Photographer: Andrey Rudakov/Bloomberg
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Bitcoin Traders Claim There’s Method to Their Madness

They’re not exactly trading on economic or technical analysis.

Tracking the daily moves of the cryptocurrency craze can be exhausting. For now, Friday looks like the reckoning, with bitcoin prices plummeting. But just a day earlier, investors were sending the stock of a company up as much as 289 percent after it changed its name from Long Island Iced Tea Corp. to Long Blockchain. The day before that,the news was dominated by insinuations of insider trading on a prominent exchange. And who can even remember Tuesday at this point?

“It’s one of the most inefficient markets I’ve ever seen,” said Arjun Balaji an engineer who trades cryptocurrencies and surveyed the dot-com bubble from his vantage point in kindergarten. Balaji has been buying bitcoins since 2012, and has recently made hundreds of thousands of dollars by day trading other digital coins, too.  The market for cryptocurrencies is almost universally referred to as a bubble at this point, but it’s probably more accurate to describe it as a series of bubbles that are closely—but not entirely—related. In recent months, jumping between these bubbles has proven particularly profitable, leading to a cottage industry of self-proclaimed experts. “The money is moving from people who don’t understand the market,” said Balaji, “to people who do.”

Movements in the market for cryptocurrencies don’t reflect the outcome of rigorous economic or technical analysis, or even a basic theory of why the blockchain technology underlying these currencies even matters. “This is a manifestation of unmet demand for honest speculation,” said William Goetzmann, a professor at Yale University who studies the history of financial bubbles. “Those are legitimate needs that people have, to figure out if there’s a way to gamble their way to another lifestyle.”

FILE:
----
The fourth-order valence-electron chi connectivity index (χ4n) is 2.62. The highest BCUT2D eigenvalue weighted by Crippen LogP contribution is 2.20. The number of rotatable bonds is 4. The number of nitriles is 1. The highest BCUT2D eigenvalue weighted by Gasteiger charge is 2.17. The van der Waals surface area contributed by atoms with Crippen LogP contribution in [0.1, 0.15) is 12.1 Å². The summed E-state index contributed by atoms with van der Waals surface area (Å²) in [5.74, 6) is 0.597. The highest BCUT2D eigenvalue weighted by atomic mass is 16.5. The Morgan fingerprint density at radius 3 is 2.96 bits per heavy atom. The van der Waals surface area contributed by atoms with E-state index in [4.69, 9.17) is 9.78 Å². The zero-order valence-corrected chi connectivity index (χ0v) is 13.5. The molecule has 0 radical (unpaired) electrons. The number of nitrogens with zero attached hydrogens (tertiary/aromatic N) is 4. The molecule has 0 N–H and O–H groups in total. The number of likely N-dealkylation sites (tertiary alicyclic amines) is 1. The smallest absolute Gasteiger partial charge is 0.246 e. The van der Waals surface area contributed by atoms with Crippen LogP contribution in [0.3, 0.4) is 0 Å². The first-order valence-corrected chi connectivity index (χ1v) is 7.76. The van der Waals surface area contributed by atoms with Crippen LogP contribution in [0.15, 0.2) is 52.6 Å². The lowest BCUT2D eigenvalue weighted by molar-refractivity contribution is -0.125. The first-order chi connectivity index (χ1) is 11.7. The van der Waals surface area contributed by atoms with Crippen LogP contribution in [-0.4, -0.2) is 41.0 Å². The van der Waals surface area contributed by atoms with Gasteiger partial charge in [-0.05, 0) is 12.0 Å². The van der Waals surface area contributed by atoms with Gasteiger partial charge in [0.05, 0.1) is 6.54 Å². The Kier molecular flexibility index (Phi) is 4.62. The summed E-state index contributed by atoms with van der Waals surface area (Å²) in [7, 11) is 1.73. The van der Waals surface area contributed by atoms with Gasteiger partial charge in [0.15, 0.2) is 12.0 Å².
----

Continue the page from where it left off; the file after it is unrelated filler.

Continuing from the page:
Balaji claims not to be in it for the money, although his Twitter bio does mention a fondness for watches. He got interested in bitcoin in college because he liked the idea of a form of money that couldn’t be manipulated by governments. But that conviction has little to do with how he now makes money trading. Earlier this week, he showed up at a coffee shop near Union Square in Manhattan to explain his tactics. Thin and baby-faced, Balaji was wearing a light hoodie and ordered iced coffee, even though the temperature was hovering around freezing. Flipping digital coins is akin to a game, he said, and many people are playing with only a thin grasp of the rules.

Balaji trades almost entirely on how he thinks other people will act in the very near term. He tries to anticipate the market by monitoring the movements of a handful of sophisticated players with huge holdings, while also gaming out the psychology of others who have no idea what they’re doing. Another trader, who asked not to be named because he didn’t want to attract negative attention, boiled his trading strategy down to coming up with the most superficial understanding he can imagine, then assuming that’s how the market will act.